Commonly used predictive models for postoperative pulmonary complications (PPCs) do not perform when applied to head and neck cases. A head and neck-specific risk prediction tool is needed.
Data on 794 free flap head and neck surgery cases at a single center were abstracted from the electronic medical record. Each case was reviewed for the development of PPCs. A predictive model was developed and was then compared to existing predictive models for PPCs.
The least absolute shrinkage and selection operator procedure identified age, alcohol use, history of congestive heart failure, preoperative packed cell volume, preoperative oxygen saturation, and preoperative metabolic equivalents as predictors of PPCs in the head and neck population. The model demonstrated an area under the receiving operating characteristic curve of 0.75 (0.69-0.80) with moderately good calibration. Comparisons to the performance of existing models demonstrate superior performance.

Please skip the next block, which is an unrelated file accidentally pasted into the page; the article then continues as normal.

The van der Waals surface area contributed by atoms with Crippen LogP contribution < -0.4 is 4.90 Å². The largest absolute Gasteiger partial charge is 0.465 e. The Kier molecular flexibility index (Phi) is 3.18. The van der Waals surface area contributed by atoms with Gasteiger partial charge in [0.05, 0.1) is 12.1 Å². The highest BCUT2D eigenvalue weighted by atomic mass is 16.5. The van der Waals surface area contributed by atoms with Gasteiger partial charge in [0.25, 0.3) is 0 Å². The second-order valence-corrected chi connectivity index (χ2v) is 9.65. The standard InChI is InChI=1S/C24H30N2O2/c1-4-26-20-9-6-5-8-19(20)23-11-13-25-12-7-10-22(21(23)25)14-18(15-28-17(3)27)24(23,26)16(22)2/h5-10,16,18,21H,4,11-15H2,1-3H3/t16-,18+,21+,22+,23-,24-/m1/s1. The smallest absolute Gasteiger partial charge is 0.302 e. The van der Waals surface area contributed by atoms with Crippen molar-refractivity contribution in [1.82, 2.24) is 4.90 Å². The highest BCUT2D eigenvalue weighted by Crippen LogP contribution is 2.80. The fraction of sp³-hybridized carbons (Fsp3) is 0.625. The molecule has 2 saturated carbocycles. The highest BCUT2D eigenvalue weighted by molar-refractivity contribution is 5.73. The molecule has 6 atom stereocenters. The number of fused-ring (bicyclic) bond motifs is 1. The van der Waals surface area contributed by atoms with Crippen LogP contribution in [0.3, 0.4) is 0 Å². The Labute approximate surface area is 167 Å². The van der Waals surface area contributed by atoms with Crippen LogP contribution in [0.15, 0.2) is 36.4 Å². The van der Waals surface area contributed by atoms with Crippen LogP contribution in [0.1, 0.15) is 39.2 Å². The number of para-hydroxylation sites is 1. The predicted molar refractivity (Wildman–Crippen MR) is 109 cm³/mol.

The model for the development of PPCs developed in this article displays superior performance to existing models.

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